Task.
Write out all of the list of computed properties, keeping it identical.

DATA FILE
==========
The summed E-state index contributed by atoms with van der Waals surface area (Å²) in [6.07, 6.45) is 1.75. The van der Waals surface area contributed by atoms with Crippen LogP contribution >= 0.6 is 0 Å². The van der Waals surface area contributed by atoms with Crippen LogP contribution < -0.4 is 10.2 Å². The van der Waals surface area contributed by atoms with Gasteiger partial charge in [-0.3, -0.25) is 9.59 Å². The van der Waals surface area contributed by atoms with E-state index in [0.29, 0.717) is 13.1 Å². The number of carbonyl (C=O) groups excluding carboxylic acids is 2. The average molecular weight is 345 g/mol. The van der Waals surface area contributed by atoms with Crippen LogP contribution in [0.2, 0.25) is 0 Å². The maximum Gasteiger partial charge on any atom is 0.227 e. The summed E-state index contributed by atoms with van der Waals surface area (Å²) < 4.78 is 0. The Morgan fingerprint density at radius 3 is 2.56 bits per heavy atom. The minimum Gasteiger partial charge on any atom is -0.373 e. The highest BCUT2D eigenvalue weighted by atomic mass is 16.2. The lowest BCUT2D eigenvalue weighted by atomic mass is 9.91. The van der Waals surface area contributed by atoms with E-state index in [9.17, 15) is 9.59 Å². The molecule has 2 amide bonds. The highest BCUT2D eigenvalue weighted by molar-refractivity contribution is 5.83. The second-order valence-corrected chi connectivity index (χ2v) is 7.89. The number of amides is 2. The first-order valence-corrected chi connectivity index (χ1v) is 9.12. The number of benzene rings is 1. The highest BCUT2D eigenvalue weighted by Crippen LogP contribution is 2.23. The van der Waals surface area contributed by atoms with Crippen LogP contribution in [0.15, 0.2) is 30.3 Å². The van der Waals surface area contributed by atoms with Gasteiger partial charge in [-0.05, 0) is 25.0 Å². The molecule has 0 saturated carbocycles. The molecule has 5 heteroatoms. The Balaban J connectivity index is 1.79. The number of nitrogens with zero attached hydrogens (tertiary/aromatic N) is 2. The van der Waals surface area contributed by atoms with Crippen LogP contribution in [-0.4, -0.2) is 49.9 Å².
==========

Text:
The summed E-state index contributed by atoms with van der Waals surface area (Å²) in [6.07, 6.45) is 1.75. The van der Waals surface area contributed by atoms with Crippen LogP contribution >= 0.6 is 0 Å². The van der Waals surface area contributed by atoms with Crippen LogP contribution < -0.4 is 10.2 Å². The van der Waals surface area contributed by atoms with Gasteiger partial charge in [-0.3, -0.25) is 9.59 Å². The van der Waals surface area contributed by atoms with E-state index in [0.29, 0.717) is 13.1 Å². The number of carbonyl (C=O) groups excluding carboxylic acids is 2. The average molecular weight is 345 g/mol. The van der Waals surface area contributed by atoms with Crippen LogP contribution in [0.2, 0.25) is 0 Å². The maximum Gasteiger partial charge on any atom is 0.227 e. The summed E-state index contributed by atoms with van der Waals surface area (Å²) < 4.78 is 0. The Morgan fingerprint density at radius 3 is 2.56 bits per heavy atom. The minimum Gasteiger partial charge on any atom is -0.373 e. The highest BCUT2D eigenvalue weighted by atomic mass is 16.2. The lowest BCUT2D eigenvalue weighted by atomic mass is 9.91. The van der Waals surface area contributed by atoms with E-state index in [9.17, 15) is 9.59 Å². The molecule has 2 amide bonds. The highest BCUT2D eigenvalue weighted by molar-refractivity contribution is 5.83. The second-order valence-corrected chi connectivity index (χ2v) is 7.89. The number of amides is 2. The first-order valence-corrected chi connectivity index (χ1v) is 9.12. The number of benzene rings is 1. The highest BCUT2D eigenvalue weighted by Crippen LogP contribution is 2.23. The van der Waals surface area contributed by atoms with Crippen LogP contribution in [0.15, 0.2) is 30.3 Å². The van der Waals surface area contributed by atoms with Gasteiger partial charge in [-0.05, 0) is 25.0 Å². The molecule has 0 saturated carbocycles. The molecule has 5 heteroatoms. The Balaban J connectivity index is 1.79. The number of nitrogens with zero attached hydrogens (tertiary/aromatic N) is 2. The van der Waals surface area contributed by atoms with Crippen LogP contribution in [-0.4, -0.2) is 49.9 Å².